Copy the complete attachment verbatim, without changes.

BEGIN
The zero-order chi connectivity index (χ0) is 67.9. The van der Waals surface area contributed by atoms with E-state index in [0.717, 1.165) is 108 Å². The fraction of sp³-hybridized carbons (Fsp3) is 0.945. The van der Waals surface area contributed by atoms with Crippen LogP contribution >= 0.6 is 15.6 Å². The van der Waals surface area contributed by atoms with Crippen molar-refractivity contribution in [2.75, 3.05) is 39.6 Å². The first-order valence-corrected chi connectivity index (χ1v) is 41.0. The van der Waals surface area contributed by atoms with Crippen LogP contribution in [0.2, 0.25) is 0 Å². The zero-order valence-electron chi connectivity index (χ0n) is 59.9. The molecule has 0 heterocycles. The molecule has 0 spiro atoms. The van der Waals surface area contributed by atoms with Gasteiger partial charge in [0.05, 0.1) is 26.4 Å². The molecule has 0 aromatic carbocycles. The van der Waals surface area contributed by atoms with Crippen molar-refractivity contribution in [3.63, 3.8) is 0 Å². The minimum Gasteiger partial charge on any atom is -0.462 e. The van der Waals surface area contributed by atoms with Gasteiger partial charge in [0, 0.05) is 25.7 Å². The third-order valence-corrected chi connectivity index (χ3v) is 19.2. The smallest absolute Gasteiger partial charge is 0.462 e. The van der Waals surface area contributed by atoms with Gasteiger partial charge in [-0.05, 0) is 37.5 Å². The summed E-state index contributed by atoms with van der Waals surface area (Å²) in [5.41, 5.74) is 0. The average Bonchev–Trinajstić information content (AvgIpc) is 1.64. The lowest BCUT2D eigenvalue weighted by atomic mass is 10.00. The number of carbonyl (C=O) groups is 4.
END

The zero-order chi connectivity index (χ0) is 67.9. The van der Waals surface area contributed by atoms with E-state index in [0.717, 1.165) is 108 Å². The fraction of sp³-hybridized carbons (Fsp3) is 0.945. The van der Waals surface area contributed by atoms with Crippen LogP contribution >= 0.6 is 15.6 Å². The van der Waals surface area contributed by atoms with Crippen molar-refractivity contribution in [2.75, 3.05) is 39.6 Å². The first-order valence-corrected chi connectivity index (χ1v) is 41.0. The van der Waals surface area contributed by atoms with Crippen LogP contribution in [0.2, 0.25) is 0 Å². The zero-order valence-electron chi connectivity index (χ0n) is 59.9. The molecule has 0 heterocycles. The molecule has 0 spiro atoms. The van der Waals surface area contributed by atoms with Gasteiger partial charge in [0.05, 0.1) is 26.4 Å². The molecule has 0 aromatic carbocycles. The van der Waals surface area contributed by atoms with Crippen molar-refractivity contribution in [3.63, 3.8) is 0 Å². The minimum Gasteiger partial charge on any atom is -0.462 e. The van der Waals surface area contributed by atoms with Gasteiger partial charge in [0, 0.05) is 25.7 Å². The third-order valence-corrected chi connectivity index (χ3v) is 19.2. The smallest absolute Gasteiger partial charge is 0.462 e. The van der Waals surface area contributed by atoms with Gasteiger partial charge in [-0.05, 0) is 37.5 Å². The summed E-state index contributed by atoms with van der Waals surface area (Å²) in [5.41, 5.74) is 0. The average Bonchev–Trinajstić information content (AvgIpc) is 1.64. The lowest BCUT2D eigenvalue weighted by atomic mass is 10.00. The number of carbonyl (C=O) groups is 4.